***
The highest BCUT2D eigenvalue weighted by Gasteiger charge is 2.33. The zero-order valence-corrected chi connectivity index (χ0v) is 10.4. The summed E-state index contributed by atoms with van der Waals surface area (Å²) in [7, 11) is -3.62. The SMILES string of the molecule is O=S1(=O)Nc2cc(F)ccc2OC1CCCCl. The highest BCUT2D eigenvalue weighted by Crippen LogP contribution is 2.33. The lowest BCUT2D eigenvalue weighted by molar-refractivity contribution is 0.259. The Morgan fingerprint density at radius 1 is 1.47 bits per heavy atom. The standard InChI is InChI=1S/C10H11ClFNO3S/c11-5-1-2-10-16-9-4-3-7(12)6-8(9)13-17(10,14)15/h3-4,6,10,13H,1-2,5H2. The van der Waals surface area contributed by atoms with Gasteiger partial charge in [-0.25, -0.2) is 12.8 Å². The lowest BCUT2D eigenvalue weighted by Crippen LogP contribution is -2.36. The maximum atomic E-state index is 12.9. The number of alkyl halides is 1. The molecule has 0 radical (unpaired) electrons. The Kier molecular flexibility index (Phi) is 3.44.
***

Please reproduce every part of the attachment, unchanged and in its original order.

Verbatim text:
The highest BCUT2D eigenvalue weighted by Gasteiger charge is 2.33. The zero-order valence-corrected chi connectivity index (χ0v) is 10.4. The summed E-state index contributed by atoms with van der Waals surface area (Å²) in [7, 11) is -3.62. The SMILES string of the molecule is O=S1(=O)Nc2cc(F)ccc2OC1CCCCl. The highest BCUT2D eigenvalue weighted by Crippen LogP contribution is 2.33. The lowest BCUT2D eigenvalue weighted by molar-refractivity contribution is 0.259. The Morgan fingerprint density at radius 1 is 1.47 bits per heavy atom. The standard InChI is InChI=1S/C10H11ClFNO3S/c11-5-1-2-10-16-9-4-3-7(12)6-8(9)13-17(10,14)15/h3-4,6,10,13H,1-2,5H2. The van der Waals surface area contributed by atoms with Gasteiger partial charge in [-0.25, -0.2) is 12.8 Å². The lowest BCUT2D eigenvalue weighted by Crippen LogP contribution is -2.36. The maximum atomic E-state index is 12.9. The number of alkyl halides is 1. The molecule has 0 radical (unpaired) electrons. The Kier molecular flexibility index (Phi) is 3.44.